A conversation with Dr. Jalonne L. White-Newsome, Senior Program Officer, Environment Program, The Kresge Foundation and Radhika Fox, CEO, US Water Alliance
Radhika: Happy Earth Day, Jalonne! To start, could you please introduce yourself to our readers without your title or affiliation.
Jalonne: Thanks, Radhika. I’m a mom, teacher, writer, and an advocate for justice. I’m passionate about protecting people, enhancing our environment, and creating beautiful visions with other “changemakers” despite our challenging realities.
Radhika: Speaking of challenging realities, here we are on the 50th anniversary of Earth Day. It’s actually pretty amazing to think where we were 50 years ago. In 1970, the National Environmental Policy (NEPA) was signed into law. The Clean Air Act was authorized. The US Environmental Protection Agency was newly established. But we hadn’t yet authorized the Safe Drinking Water Act or Clean Water Act. What environmental achievement are you most celebrating today?
Jalonne: Today I celebrate the past, present, and living legacies of strong environmental warriors. I celebrate the solid foundation they created that has accelerated environmental justice across this country. Their sacrifices have made communities throughout the US, particularly low-income and communities of color, cleaner and safer places to live, work, play, and pray in. I celebrate those warriors that fought for the Environmental Justice Executive Order (Executive Order 12898), that crafted the Principles of Environmental Justice and Climate Justice.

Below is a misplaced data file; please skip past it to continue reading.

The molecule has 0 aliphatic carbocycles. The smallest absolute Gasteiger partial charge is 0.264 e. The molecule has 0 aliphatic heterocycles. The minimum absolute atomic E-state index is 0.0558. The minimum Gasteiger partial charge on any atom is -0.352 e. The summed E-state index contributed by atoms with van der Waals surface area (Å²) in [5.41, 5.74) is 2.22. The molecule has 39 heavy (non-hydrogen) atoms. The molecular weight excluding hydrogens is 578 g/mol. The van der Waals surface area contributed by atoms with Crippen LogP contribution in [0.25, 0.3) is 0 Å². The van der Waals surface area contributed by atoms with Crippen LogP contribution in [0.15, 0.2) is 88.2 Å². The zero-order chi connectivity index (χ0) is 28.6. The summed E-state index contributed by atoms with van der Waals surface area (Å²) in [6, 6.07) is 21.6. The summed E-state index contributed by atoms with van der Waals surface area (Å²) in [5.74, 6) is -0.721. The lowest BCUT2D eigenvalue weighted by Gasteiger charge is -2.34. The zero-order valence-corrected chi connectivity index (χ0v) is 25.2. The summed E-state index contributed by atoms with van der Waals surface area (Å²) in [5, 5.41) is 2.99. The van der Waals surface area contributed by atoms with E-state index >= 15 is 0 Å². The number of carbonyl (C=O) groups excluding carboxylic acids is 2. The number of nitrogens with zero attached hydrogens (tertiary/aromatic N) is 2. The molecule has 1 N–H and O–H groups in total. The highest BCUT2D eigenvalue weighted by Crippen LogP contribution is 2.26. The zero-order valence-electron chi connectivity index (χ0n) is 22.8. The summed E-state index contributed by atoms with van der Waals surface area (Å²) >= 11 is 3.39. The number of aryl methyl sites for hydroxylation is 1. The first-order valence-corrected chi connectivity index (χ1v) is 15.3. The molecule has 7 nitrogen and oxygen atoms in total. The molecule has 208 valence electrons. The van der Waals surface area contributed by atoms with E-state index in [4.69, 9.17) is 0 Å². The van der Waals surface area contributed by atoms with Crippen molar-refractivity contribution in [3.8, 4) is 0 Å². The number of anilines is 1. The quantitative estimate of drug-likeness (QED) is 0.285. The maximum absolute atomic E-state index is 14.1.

I celebrate the matriarchs that have personally impacted my life – Mama Lila Cabbil, Dr. Mildred McClain, Dr. Beverly Wright, Ms. Donele Wilkins, Ms. Peggy Shephard, and Ms. Hazel Johnson. These women showed me examples of strength, grace, and power and were instrumental in teaching me what the environmental justice movement was and is about. And today, I celebrate three other warriors: my mother Terrie, who taught me to protect and stand up for those people overlooked by society; and my two daughters, Arielle and Jeannelyn who remind me that my work and struggle are not for me but for my children and grandchildren.
Radhika: Tackling the climate crisis may be the most significant challenge we face. When you think about the unprecedented action needed to ensure a thriving planet 50 years from now, what kind of leaders do we need?
Jalonne: We need leaders who are courageous, creative, and consistent collaborators. We must recognize the important role everyone has in addressing this crisis water: utilities, public health professionals, college students, communities, and others. Leaders must be humble enough to acknowledge and apologize for past harms grounded in racism – at both an institutional level and personal level. Effective leaders possess a strong desire for justice. They have a dual appreciation for both the hard-core science and lived experience in shaping future policies and practice. Leaders are unafraid of disrupting institutional practices and policies. They focus on creating our next generation of leaders. Most importantly, as leaders, we must plan for the future, not just for the present.